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Farmers with Benefits

The perpetual subsidy machine.

Apr 29, 2013, Vol. 18, No. 31 • By ELI LEHRER
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But the dairy and sugar programs are only one small corner of the universe of absurdity that characterizes the nation’s farm payments system. Take, for example, the second-largest agricultural subsidy program overall, something called “Direct Payments.” Originally passed in 1996 in what now can be counted as one of the last true small-government achievements of the reformist Republicans who led the class of 1994 in the House, the program was intended to wean most farmers off of subsidies. At the time it passed, Congress promised that the payments would decline each year and vanish entirely by 2002. Because of its status as a transitional program, however, it had fewer requirements than any program before or since: Subsidies flowed based on historical growing patterns, and farmers didn’t have to plant anything to receive federal money, and it continues to the present day. Although its downright absurdity has led to a broad consensus to eliminate it—even most farm groups say they are happy to see it end—that doesn’t stop farmers from trying to get their hands in the public till in other ways.

Right now, the biggest subsidy, scheduled to cost about $90 billion over the next 10 years, flows to a federal crop insurance program. The program requires private insurers to service policies and take on some risk, but federal agencies set the prices, pay a large share of the premiums on farmers’ behalf, and “backstop” the private insurers when losses exceed certain thresholds. Unlike most other insurance, crop insurance protects not only against accidental losses, which would be unexceptional, but also against fluctuations in commodity prices. This, despite the fact that there is a robust private solution to the risk posed to farmers by such fluctuations, namely the trading of futures contracts for agricultural commodities.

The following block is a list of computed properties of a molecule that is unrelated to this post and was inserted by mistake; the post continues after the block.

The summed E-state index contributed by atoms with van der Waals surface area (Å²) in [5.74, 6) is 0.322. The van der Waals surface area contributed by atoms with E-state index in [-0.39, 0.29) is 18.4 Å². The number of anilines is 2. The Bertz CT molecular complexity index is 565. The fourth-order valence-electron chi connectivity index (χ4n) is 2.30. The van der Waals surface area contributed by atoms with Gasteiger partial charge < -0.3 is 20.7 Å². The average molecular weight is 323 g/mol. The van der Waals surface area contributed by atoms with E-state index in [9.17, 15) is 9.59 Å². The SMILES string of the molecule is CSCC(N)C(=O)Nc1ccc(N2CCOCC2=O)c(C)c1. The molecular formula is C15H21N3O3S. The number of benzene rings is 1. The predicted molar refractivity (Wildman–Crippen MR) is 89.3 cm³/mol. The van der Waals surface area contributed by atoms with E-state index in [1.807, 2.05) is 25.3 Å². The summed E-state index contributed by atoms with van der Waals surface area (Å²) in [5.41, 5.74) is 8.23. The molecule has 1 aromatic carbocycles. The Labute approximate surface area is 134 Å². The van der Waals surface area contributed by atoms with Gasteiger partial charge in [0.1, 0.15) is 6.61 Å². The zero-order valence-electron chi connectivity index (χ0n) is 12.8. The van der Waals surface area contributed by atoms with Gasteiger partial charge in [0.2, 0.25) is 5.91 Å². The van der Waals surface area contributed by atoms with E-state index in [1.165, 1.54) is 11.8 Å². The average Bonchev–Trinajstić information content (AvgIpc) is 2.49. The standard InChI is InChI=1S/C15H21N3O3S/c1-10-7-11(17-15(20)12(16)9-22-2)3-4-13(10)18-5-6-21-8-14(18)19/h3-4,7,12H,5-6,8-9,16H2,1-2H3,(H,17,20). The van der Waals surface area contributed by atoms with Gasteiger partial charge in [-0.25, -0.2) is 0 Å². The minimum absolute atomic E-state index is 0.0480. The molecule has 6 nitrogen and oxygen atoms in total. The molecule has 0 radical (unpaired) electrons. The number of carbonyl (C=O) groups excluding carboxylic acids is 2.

Indeed, most of the payments made under the program come from these protections against price fluctuations. Farm groups and bipartisan majorities of every committee that has voted on farm policy in the last two years have supported a cynically designed replacement for direct payments called “shallow loss,” which won’t charge any premiums and isn’t included in the insurance sections of the bill. Unlike the current crop insurance programs—which typically leave farmers themselves or entirely private insurers responsible for roughly 40 percent of a loss—it will cover as much as 90 percent of all losses. Since the proposed formulas will pay farmers for “losses” based on declines from current, historically high prices, this amounts to a virtual profit guarantee for those who grow food and fiber.

Even worse, these programs promise to do real damage to the environment. Since the Reagan administration, just about everybody receiving subsidies has had to follow a few simple rules. In particular, those who plant highly erodible land with federal subsidies need to develop plans to avoid soil erosion, and such subsidies can’t be used to drain wetlands that serve as wildlife habitat, storm buffers, and natural water filtration. (Farmers can still do these things with their own money, but taxpayers won’t pay for it or provide them with disaster relief.) As a result of the end of direct payments and subsequent expansion of crop insurance subsidies, however, there’s a real chance that these accountability mechanisms might be lessened or even eliminated. 

The result could be real environmental damage: major loss of wetlands and outright destruction of good farmland as a direct result of government policies—damage that would never happen under a free market system. Because of the subsidies and profit guarantees, farmers will have every reason to plant marginal land that would be far better left in something close to its natural state. Indeed, to date, much of the best and most thoughtful opposition to agricultural subsidies has come from decidedly green groups like the National Wildlife Federation, the Environmental Working Group, and Friends of the Earth. These groups are hardly hotbeds of free market ideology, but they have just as much dislike for agricultural subsidies as any group on the right.

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